The Bone Clocks is the sixth novel by British author, David Mitchell. After an argument with her mother and an upsetting encounter with her unfaithful boyfriend, fifteen-year-old Holly Sykes intends to get as far from Gravesend as possible. But Holly is no ordinary teen, and a chance meeting with a strange old woman on a jetty leads to a promise with repercussions many years later.

The story is split into six parts with different narrators: a rebellious teen; a self-centred, self-serving young man; a British journalist hooked on the excitement of the Middle East; an arrogant writer with a guilty secret; an Horologist in his fortieth life; and an elderly grandmother. The narratives of those whose lives intersect with Holly’s relate the major events of her life in a roundabout way while, at the same time, telling a thrilling tale of opposing forces and the inevitable battle that ensues.

The tale is told over some six decades and jumps from small town England to a Swiss ski resort, Iraq, Hay, Columbia, Western Australia, Shanghai, Iceland, New York, Canada and Ireland. Mitchell touches on a myriad of subjects: teen angst, infatuation and true love, career/family balance, literary critics and book fairs, the curse of privilege, socially conscious pop idols, the world’s reliance on technology and the pervasiveness of the internet.

His characters comment on: ageing (It’s not just that you get old and your kids leave; it’s that the world zooms away and leaves you hankering for whatever decade you felt most comfy in”); religion (“..if you could reason with religious people, there wouldn’t be any religious people” and “Prayer may be a placebo for the disease of helplessness, but placebos can make you feel better”); and technological advances (“Some magic is normality you’re not yet used to”).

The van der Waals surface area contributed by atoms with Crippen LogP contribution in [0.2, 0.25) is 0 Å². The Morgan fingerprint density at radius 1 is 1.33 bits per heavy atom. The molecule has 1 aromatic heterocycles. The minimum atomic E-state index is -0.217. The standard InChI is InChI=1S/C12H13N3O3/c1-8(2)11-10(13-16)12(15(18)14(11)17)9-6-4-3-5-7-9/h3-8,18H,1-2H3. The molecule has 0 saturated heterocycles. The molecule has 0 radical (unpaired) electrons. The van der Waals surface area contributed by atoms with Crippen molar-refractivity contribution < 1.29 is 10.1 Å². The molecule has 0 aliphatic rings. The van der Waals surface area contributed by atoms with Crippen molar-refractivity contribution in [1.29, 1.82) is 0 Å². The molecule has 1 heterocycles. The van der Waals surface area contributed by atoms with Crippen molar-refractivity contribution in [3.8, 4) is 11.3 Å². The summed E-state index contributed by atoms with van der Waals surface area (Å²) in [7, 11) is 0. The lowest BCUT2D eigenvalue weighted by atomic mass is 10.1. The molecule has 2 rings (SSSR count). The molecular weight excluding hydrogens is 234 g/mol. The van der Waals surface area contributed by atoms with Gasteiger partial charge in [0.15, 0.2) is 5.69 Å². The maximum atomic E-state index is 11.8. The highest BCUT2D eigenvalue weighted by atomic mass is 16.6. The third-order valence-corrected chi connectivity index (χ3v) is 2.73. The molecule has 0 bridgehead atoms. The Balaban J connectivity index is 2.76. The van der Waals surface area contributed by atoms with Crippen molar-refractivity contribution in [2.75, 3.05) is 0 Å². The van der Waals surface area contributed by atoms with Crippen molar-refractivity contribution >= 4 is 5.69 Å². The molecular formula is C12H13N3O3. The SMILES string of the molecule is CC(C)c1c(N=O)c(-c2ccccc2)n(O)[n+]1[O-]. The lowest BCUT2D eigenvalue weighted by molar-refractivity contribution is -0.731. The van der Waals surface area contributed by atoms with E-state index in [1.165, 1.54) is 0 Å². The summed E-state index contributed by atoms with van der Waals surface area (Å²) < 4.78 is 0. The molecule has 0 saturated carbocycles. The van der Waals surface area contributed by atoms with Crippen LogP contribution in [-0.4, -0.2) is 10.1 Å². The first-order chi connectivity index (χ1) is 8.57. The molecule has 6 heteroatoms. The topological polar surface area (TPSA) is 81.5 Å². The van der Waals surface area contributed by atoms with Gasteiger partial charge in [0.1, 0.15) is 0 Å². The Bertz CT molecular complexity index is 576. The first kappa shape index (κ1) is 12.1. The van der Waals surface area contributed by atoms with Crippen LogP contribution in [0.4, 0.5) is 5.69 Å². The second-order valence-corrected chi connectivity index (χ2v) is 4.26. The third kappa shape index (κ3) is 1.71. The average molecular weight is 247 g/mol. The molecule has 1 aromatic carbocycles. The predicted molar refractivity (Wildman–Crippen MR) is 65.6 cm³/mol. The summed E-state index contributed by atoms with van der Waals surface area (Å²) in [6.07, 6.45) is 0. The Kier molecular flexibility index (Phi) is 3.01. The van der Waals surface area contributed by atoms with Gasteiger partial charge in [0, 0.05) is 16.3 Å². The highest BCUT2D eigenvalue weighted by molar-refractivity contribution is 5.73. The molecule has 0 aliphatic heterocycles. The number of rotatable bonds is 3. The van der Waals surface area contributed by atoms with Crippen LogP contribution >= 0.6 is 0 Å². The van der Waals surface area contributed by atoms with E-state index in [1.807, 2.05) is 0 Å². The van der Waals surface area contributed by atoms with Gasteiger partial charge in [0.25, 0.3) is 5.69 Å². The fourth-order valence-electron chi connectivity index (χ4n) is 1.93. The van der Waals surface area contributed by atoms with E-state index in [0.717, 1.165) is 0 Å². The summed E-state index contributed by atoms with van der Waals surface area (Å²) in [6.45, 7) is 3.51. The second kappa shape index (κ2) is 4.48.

He gives them words of wisdom (“People are icebergs, with just a bit you can see and loads you can’t” and “Mum said I’d learn betrayals came in various shapes and sizes, but to betray someone’s dream is the unforgiveable one”) and some lovely descriptive prose (“The English Channel’s biro-blue; the sky’s the blue of snooker-chalk.”)

His characters are appealing and readers may find themselves wondering for some time just whose intentions are pure and whose are not; some develop in depth and integrity as the story progresses. Holly is easy to admire, resourceful and engaging; her use of the rolling pin is definitely a laugh-out-loud moment.

This is a wonderfully crafted novel, with mysterious happenings building the intrigue until things begin to fall into place with the fifth narrative. Fans of Mitchell’s earlier novels will delight in (and quite probably be excited by) the connections (characters, locations, themes) with this one. Once again, Mitchell gives the reader a brilliant novel and it will be interesting to see what he does next.